This is a split digraph activity. An example of a split digraph is ‘i-e’ where, in the word ‘smile’ – the ‘e’ at the end is silent and changes the sound of the middle vowel.

You need to write a selection of words that have a ‘magic e’ at the end but leaving out the e! for example you would write: 



Get your child to read each word first without the magic wand and then place the wand at the end to change the vowel sounds.


9. Real And Fake Words

You will need:

Paper and a pen to write some real and fake words on

Two empty containers

It’s important, when teaching early reading, that children are provided with the opportunity to read both real and nonsense words. This is because reading ‘fake’ words allows you to see whether a child can blend sounds to read words that you know they have never seen before. Write a selection of different real and fake words on pieces of paper, then get two containers labelling one of them ‘real’ and one ‘fake’. To make it extra fun, I turn the words over. The child then picks one, reads it, and decides if it’s real or fake.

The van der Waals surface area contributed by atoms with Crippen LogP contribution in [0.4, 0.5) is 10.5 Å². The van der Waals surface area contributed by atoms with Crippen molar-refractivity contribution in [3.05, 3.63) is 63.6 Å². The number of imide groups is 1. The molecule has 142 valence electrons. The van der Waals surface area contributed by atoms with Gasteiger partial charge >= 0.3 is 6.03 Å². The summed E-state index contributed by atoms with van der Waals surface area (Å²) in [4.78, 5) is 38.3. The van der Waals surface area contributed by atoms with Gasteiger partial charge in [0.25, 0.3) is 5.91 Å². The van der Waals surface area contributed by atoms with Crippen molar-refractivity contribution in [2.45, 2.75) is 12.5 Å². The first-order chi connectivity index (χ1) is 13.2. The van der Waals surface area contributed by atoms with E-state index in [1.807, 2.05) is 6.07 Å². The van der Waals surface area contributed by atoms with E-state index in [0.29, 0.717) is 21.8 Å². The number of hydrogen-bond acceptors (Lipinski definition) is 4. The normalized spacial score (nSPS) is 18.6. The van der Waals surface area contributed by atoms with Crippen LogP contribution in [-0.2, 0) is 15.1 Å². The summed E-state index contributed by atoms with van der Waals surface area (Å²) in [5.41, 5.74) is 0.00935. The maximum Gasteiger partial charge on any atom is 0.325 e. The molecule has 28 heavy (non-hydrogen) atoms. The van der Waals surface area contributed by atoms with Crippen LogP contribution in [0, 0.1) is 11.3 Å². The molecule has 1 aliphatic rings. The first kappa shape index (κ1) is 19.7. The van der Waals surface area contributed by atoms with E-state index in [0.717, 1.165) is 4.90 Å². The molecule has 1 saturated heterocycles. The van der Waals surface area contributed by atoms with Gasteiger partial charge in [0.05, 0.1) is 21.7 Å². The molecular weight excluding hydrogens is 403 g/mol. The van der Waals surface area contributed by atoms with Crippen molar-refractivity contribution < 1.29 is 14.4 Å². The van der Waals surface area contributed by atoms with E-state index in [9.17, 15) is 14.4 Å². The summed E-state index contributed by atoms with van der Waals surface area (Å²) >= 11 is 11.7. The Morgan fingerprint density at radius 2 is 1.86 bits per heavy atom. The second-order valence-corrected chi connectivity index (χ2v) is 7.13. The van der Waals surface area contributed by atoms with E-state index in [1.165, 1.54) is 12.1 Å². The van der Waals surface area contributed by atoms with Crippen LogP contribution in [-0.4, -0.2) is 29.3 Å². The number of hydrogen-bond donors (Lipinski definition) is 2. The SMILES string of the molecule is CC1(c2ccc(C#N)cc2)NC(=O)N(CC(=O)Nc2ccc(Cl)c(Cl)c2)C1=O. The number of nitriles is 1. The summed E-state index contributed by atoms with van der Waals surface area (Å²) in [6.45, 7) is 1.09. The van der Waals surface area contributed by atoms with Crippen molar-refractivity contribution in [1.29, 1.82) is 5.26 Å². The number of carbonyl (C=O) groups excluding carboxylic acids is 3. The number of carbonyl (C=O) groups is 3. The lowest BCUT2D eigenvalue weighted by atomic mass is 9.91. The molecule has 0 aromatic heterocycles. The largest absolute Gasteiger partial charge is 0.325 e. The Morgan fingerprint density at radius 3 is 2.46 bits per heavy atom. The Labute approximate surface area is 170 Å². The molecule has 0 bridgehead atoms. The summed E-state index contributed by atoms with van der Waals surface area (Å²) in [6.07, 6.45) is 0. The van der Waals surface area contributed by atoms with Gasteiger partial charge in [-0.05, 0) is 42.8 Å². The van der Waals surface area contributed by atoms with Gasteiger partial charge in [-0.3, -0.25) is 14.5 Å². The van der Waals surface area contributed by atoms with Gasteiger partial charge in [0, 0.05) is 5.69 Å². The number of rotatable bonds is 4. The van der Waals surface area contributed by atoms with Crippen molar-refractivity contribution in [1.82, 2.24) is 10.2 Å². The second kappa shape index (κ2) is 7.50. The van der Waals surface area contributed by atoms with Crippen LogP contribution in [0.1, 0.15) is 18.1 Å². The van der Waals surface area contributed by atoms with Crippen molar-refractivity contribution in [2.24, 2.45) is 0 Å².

Finding words


10.  Water Balloon Digraph Popping

You will need:



A pen and paper

Tape to stick the sound to the filled balloons

A fun phonics sounding out/spelling game. Fill up balloons with water and stick on the phonemes (sounds) to spell out words. Jumble the sounds up and lay them in the garden. The children then need to pop the balloons in order to spell the words! Making spelling/phonics fun for children makes all the difference and we find this to be a really effective word game for children.


11. Sound Hunt Outside

You will need:


Go outside or open the window. Encourage your child to be very quiet in order to hear all the sounds around them. Hearing and copying the sounds around you is the very first way children learn how to make their own sounds. If you hear a lawn mower, why not have a go at making that sound yourself. You could draw a picture to represent this sound or even write some letters which make that sound. For example ‘vrrrr’.